To work out your household’s electricity and gas consumption, simply grab your last 12 bills and add up the kWh on each one. This will let you know whether you are under or over the average consumption.

Expat website Expatistan put the monthly cost of utilities in Cork at:

  • €157 for an 85m2 flat with two occupants
  • €112 for a 45m2 flat or studio with one occupant

Utility costs in Cork are much in keeping with Dublin costs. Cork is well-connected to the gas network, run by Gas Networks Ireland, unlike its neighbours in County Kerry to the west.

Contact Electric Ireland Cork

Electric Ireland maintains a PO box in cork for general queries in writing. As such, there is no office located in Cork that customers can walk into. You can send a letter to Electric Ireland Cork at:

PO Box 841,
South City Delivery Office,

In order to contact Electric Ireland by telephone, you can call 1850 372 372 or send an email to service@electricireland.ie. If you need to submit a meter reading or pay a bill, you can also do so via your Electric Ireland online account. Head to our Electric Ireland login guide for details about how to access your online portal.

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Smart meters and Electric Ireland Cork

250,000 smart meters are to be installed across Ireland in 2019, as part of a rollout of 2.3 million smart meters, due to be completed in 2021. The citizens of Cork will be among the first in the country to enjoy the benefits of smart meters, as the 2019 rollout will focus on Cork and the midlands.

Note than you can opt-out of getting a smart meter installed, but as “dumb” meters will no longer be manufactured, it appears that sooner or later a switch is inevitable.

Electric Ireland Cork and Capita

Electric Ireland’s credit control and collections services are managed by Capita Customer Solutions, a Cork-based firm. Capita beat off the competition to win the contract, worth €12 million, in January 2019.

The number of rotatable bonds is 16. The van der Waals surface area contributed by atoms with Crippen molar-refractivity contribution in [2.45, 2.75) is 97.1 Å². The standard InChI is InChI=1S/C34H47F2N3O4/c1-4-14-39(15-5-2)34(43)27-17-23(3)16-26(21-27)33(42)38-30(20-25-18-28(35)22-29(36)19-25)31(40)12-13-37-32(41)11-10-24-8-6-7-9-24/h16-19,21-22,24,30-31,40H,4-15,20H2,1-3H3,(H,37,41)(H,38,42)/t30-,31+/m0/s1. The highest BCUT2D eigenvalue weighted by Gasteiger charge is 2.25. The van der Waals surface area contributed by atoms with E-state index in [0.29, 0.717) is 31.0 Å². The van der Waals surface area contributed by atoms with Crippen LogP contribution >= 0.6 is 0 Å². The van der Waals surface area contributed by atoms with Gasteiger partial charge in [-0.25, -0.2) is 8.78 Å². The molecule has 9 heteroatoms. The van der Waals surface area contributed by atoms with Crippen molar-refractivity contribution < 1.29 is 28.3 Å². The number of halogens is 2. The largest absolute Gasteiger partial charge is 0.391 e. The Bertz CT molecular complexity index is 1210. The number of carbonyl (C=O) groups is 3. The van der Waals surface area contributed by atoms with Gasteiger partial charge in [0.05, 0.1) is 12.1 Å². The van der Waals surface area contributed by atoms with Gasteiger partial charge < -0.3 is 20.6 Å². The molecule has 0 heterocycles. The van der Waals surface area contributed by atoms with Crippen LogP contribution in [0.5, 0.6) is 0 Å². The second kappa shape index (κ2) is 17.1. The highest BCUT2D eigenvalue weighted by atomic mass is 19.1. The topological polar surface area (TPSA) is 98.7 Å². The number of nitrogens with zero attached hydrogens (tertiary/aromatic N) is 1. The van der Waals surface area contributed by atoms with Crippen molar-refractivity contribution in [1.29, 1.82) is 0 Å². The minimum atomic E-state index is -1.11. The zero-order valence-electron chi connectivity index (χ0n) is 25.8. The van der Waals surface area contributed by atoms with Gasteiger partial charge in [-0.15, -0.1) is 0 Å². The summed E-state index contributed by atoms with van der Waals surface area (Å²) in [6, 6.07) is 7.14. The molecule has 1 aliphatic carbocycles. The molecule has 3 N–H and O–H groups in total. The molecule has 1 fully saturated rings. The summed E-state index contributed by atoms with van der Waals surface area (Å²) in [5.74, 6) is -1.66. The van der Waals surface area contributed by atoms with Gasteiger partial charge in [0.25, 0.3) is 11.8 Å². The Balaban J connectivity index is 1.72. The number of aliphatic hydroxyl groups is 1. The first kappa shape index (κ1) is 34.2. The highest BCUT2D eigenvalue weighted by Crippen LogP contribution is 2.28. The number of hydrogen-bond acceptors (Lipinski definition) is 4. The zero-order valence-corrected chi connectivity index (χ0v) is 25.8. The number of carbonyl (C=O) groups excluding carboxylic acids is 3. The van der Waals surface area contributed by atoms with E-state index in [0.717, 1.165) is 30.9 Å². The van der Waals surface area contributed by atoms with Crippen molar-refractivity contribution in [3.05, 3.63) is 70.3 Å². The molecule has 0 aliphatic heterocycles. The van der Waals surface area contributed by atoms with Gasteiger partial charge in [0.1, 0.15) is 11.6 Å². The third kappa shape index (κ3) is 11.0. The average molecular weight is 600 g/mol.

Services are managed by Capita from both the head office in Cork, as well as a smaller satellite office in Sligo. 80 new jobs were created by the contract in the Cork and Sligo regions.

Electric Ireland has commented that Capita’s role will be to find solutions for customers who are late paying their bills, as well as strategising to avoid building up debt, as well as preventing such situations in the first place.

Electric Ireland Cork customer service and Abtran

In June 2019 Electric Ireland awarded a €30 million contract to Cork-based company Abtran to manage customer service operations over a three-year period. Abtran will deliver customer services to Electric Ireland’s 1.2 million business and residential energy supply customers.

Abtran has operations in Cork, Dublin, Maynooth and Sligo. The 2019 signing is the third renewal of a contract between Electric Ireland and Abtran.

Electric Ireland Cork jobs

Overall, Electric Ireland has a positive rating of 3.8 out of 5 on Glassdoor, although reviews do include the Dublin, Cork and Belfast offices. Although you can certainly search for jobs through the usual job advertisement websites, all ESB and Electric Ireland jobs nationwide are advertised on the dedicated ESB Current Vacancies website section.

You’ll also find a link to the Graduate Development Programme on the same page.

Electric Ireland power plants near Cork

A dam on a river
Source: The Irish Examiner

Construction on Inniscarra began as long ago as February 1953, as part of the Lee Valley Hydro-electric scheme. During the initial phases of planning for the power plant, part of the scheme to bring electricity to rural Ireland, concerns were raised about the effect of the dam on the local farming economy.

Many local farm labourers were employed in the construction of the dam and guest houses around the dam were full up as a result of housing labourers working on it. The floodgates of the dam were closed in the summer of 1956 and the trapped water rose to the required level in 1957.

The Inniscarra station was also joined around the same time by the Carrigadrohid station. Both stations are currently active and have the capacity together to produce 27 MW of electricity.

Downstream from the Inniscarra dam is a popular place for salmon fishing and day permits can be obtained to fish there from the Cork Salmon Anglers Association.